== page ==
Research: Hope for Nolan

“Nephropathic cystinosis” – the words were new to Nolan’s parents. It’s a rare genetic disorder, found ten times more often in Quebec than elsewhere in the world.

“At six months, we realized something wasn’t right. Our baby wasn’t gaining any weight. We brought him to the Children’s and straightaway they recognized the disease,” says Nolan’s mother, Sophie.

Nolan with Sophie and Dr. Paul GoodyearWithout treatment, affected children will require a kidney transplant by age 10. Few will survive beyond age thirty. Even currently available treatment may only add a few years to a patient’s life expectancy. But children like Nolan could soon see their lives changed thanks to a team at the Research Institute of the McGill University Health Centre (RI-MUHC), led by pediatric nephrologist Dr. Paul Goodyer.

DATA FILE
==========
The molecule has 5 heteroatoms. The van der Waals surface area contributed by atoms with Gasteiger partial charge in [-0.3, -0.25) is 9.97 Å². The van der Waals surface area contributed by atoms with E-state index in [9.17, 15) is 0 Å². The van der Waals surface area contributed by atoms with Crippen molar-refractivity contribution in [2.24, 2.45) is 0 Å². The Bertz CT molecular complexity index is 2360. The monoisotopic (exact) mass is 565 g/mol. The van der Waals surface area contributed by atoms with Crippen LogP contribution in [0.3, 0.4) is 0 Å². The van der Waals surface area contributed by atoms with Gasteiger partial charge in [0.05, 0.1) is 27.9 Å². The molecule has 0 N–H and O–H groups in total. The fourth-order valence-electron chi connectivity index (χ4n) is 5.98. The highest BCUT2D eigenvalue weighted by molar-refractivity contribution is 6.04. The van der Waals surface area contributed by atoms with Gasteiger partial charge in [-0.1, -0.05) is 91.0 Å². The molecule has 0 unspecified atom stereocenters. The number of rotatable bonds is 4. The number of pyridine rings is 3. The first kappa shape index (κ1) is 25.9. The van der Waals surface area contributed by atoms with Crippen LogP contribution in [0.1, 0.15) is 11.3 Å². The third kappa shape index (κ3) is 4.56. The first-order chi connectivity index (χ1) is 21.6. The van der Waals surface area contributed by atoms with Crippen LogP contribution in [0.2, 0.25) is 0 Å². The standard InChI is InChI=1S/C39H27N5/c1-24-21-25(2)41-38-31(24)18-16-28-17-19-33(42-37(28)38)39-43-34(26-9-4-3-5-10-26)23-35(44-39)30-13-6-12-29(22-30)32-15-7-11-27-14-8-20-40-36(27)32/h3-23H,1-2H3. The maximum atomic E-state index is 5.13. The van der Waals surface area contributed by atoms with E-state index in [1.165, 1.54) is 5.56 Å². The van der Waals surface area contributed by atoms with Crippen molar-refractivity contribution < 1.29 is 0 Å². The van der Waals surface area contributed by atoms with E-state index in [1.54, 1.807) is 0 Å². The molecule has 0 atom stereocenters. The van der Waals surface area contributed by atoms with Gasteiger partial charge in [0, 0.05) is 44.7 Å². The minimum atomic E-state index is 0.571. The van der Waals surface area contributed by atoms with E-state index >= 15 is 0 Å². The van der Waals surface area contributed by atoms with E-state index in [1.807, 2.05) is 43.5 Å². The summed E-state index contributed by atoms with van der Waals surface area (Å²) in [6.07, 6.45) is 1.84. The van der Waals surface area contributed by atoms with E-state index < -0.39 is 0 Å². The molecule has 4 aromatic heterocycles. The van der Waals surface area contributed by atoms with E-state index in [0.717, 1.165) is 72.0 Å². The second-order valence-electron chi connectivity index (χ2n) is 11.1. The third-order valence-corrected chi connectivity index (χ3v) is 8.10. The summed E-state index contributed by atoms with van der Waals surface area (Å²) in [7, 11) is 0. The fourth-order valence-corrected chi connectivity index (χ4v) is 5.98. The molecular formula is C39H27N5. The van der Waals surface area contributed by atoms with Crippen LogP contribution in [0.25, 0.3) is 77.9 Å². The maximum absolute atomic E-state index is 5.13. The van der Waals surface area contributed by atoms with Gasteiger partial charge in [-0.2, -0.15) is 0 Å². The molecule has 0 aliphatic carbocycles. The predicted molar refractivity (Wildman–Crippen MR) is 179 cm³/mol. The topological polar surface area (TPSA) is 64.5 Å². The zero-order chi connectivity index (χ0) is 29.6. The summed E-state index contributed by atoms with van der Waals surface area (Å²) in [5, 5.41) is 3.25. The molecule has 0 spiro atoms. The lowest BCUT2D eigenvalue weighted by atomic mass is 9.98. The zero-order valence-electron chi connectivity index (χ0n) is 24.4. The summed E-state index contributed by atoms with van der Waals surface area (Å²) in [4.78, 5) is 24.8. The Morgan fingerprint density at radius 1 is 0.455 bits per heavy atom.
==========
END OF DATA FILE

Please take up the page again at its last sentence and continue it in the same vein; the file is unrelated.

Dr. Goodyer, an attending physician at the Montreal Children’s Hospital, is at the forefront of North American efforts to develop the drug, ELX-02, for nephropathic cystinosis.

Research to treat and potentially cure the disorder has the support of Montreal Children’s Hospital donors and recently received major funding through a national contest led by Genome Canada.

Dr. Goodyer says the novel drug is designed to overcome a mistake in the gene code that leads to organ deterioration from a massive buildup of the amino acid cysteine.

“If successful, this non-toxic drug will have huge implications for many of the 600 other genetic diseases that affect humans, including cancers. It’s expected clinical trials will begin next year.”

In the meantime, Nolan’s parents continue their constant vigil, watching for any change in their son, now aged nine. Sophie says caring for Nolan is almost a full-time job. “Dr. Goodyer’s research gives us real hope.”



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